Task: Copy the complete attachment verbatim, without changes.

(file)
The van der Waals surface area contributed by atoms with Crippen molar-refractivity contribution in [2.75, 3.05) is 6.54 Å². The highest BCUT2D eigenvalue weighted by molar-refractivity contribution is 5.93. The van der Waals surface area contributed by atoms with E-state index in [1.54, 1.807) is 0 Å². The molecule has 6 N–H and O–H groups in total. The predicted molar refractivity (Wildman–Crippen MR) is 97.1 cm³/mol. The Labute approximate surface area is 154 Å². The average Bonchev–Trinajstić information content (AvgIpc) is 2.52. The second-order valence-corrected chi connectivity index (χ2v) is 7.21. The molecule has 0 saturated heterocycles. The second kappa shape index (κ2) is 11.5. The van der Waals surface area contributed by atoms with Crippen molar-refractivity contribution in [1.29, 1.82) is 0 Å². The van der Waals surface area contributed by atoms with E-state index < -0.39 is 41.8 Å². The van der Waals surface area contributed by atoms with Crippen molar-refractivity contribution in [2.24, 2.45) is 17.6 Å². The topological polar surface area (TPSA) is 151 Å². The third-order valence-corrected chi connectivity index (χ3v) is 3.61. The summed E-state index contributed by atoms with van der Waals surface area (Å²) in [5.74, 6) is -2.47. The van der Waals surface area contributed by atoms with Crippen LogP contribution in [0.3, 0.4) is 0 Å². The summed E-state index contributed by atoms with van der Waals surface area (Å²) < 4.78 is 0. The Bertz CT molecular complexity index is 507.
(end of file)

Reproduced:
The van der Waals surface area contributed by atoms with Crippen molar-refractivity contribution in [2.75, 3.05) is 6.54 Å². The highest BCUT2D eigenvalue weighted by molar-refractivity contribution is 5.93. The van der Waals surface area contributed by atoms with E-state index in [1.54, 1.807) is 0 Å². The molecule has 6 N–H and O–H groups in total. The predicted molar refractivity (Wildman–Crippen MR) is 97.1 cm³/mol. The Labute approximate surface area is 154 Å². The average Bonchev–Trinajstić information content (AvgIpc) is 2.52. The second-order valence-corrected chi connectivity index (χ2v) is 7.21. The molecule has 0 saturated heterocycles. The second kappa shape index (κ2) is 11.5. The van der Waals surface area contributed by atoms with Crippen molar-refractivity contribution in [1.29, 1.82) is 0 Å². The van der Waals surface area contributed by atoms with E-state index < -0.39 is 41.8 Å². The van der Waals surface area contributed by atoms with Crippen molar-refractivity contribution in [2.24, 2.45) is 17.6 Å². The topological polar surface area (TPSA) is 151 Å². The third-order valence-corrected chi connectivity index (χ3v) is 3.61. The summed E-state index contributed by atoms with van der Waals surface area (Å²) in [5.74, 6) is -2.47. The van der Waals surface area contributed by atoms with Crippen LogP contribution in [0.3, 0.4) is 0 Å². The summed E-state index contributed by atoms with van der Waals surface area (Å²) < 4.78 is 0. The Bertz CT molecular complexity index is 507.